|Into the director’s chair
By Christy Lemire
It is the ultimate cliche among actors desperate to be taken seriously: “What I really want to do is direct.”
But many have made the transition to the other side of the camera so skill fully, you almost forget they were ever actors in the first place.
Ben Affleck’s second film as a director, The Town, hits theatres this week following his powerful 2007 debut, Gone Baby Gone. Also this week is the first movie Philip Seymour Hoffman has directed, Jack Goes Boating. And Affleck’s younger brother, Casey, is out there with I’m Still Here, which may or may not truly be a documentary about Joaquin Phoenix’s fledgling rap career.
Either way, it’s got people talking. Here’s a look at some other actors who have made their mark behind the lens:
For nearly 40 years, his films have run the gamut — from his 1971 directing debut, the thriller Play Misty for Me, to the Westerns in which he’s starred including The Outlaw Josey Wales, Pale Rider and one of his absolute best, Unforgiven, to the World War II companion pieces Flags of Our Fathers and Letters From Iwo Jima. He’s even allowed a little self-deprecation in some of these films, including The Bridges of Madison County and the rare comedy Space Cowboys. Million Dollar Baby earned him his most recent Academy Awards, for best picture and best director, but Mystic River stands for me as his masterpiece.
He used his acting experience as adeptly behind the camera as he did in front of it. Pollack won Oscars for best picture and best director for the epic Out of Africa, but the former student of legendary acting teacher Sanford Meisner also turned up on screen in everything from his own productions to television’s The Sopranos and Will & Grace. He was a scene stealer in Tootsie, which he also directed, a rare comedy for a filmmaker who clearly had heady ideas. But he always had a knack for provoking, whether with thrillers like Three Days of the Condor and Absence of Malice, romances like The Way We Were and Out of Africa, or dramas like They Shoot Horses, Don’t They?
Granted, some of Howard’s films can be a bit mawkish (Cocoon, Backdraft, Parenthoo). And his adaptations of the Dan Brown best sellers The Da Vinci Code and Angels & Demons were laughably over the top. Still, he is prolific, and when he is on, he is on. He also is versatile. His early comedies Night Shift and Splash still hold up well today. The Paper is one of the more amusing depictions of journalism you’ll see on screen. Apollo 13 and A Beautiful Mind couldn’t be more different but they’re equally effective. And one of his most recent films, Frost/Nixon, is his best: a great example of letting strong writing and acting shine through.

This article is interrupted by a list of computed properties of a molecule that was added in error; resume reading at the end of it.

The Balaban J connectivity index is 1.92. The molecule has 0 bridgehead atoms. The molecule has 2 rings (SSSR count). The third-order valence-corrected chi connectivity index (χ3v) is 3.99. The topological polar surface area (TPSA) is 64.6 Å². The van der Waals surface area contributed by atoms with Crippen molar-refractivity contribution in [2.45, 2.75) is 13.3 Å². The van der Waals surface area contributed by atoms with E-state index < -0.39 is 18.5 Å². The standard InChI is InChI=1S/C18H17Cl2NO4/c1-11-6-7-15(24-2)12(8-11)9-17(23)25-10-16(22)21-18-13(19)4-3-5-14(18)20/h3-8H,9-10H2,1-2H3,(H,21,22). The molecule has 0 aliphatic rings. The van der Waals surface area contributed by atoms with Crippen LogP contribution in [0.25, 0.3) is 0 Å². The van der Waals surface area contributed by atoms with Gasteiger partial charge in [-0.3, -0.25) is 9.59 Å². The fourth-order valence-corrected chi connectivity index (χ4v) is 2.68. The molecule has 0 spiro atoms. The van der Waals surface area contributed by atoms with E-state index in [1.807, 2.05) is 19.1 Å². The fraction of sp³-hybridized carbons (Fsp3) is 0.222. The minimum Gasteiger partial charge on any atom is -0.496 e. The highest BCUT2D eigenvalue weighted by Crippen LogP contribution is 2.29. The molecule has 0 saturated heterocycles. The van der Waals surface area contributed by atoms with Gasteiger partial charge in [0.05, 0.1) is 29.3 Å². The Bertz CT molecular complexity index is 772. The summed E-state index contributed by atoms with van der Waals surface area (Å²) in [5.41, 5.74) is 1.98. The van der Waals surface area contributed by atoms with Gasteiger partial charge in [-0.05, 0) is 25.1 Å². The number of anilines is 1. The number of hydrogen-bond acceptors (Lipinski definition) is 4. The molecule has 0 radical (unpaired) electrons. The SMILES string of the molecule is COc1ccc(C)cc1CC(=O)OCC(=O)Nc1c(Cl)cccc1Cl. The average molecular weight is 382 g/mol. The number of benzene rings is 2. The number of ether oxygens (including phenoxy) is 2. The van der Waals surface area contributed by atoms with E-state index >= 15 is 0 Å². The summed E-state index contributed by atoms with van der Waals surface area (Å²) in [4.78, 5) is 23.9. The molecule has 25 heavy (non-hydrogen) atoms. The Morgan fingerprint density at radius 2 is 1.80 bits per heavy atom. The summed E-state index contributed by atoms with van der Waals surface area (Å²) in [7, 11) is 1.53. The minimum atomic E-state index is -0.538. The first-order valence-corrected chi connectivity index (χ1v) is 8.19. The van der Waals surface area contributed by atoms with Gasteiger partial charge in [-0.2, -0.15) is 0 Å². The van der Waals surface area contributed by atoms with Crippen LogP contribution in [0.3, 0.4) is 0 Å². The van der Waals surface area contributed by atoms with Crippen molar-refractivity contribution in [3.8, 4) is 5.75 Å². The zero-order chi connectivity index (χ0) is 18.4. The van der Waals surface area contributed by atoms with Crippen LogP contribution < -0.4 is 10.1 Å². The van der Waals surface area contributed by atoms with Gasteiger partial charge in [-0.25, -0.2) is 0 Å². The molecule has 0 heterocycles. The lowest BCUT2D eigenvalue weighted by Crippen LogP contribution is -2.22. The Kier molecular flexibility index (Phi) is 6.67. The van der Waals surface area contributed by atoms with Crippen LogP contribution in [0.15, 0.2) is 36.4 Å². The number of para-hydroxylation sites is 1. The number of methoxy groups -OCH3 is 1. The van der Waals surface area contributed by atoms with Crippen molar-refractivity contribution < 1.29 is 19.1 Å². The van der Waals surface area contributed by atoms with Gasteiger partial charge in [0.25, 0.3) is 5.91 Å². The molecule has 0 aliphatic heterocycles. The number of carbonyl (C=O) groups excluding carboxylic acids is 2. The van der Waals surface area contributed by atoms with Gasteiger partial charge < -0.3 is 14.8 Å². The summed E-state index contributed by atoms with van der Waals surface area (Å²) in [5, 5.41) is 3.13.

She was universally ridiculed for her supporting role as Mary Corleone in her father Francis Ford Coppola’s The Godfather: Part III. But Coppola has since established herself as a director of great vision and sensitivity. Her debut, The Virgin Suicides, was gorgeous and insightful. The melancholy Lost in Translation earned her an Oscar nomination for best director, making her one of only four women ever to achieve that honour. The historical mash-up Marie Antoinette was a visual feast, and her latest, Somewhere, just took the top prize at the Venice Film Festival, the Golden Lion. And she is only 39 years old; that is pretty exciting.
His work both in front of and behind the camera keeps getting better. In 2007, he directed Into the Wild, a devastating look at the meaning of survival featuring a killer performance from Emile Hirsch; the next year, he starred as slain gay rights leader Harvey Milk in Milk, and won his second best-actor Oscar. One of the hallmarks of the films Penn has directed, including 1995’s The Crossing Guard and 2001’s The Pledge, both with Jack Nicholson, is that he never shies away from the bleaker aspects of the story. It is as if he has taken his own formidable ability to portray the raw humanity of his characters and honed it into a similar intensity when he directs others. And in doing so, he’s truly found the best of both worlds.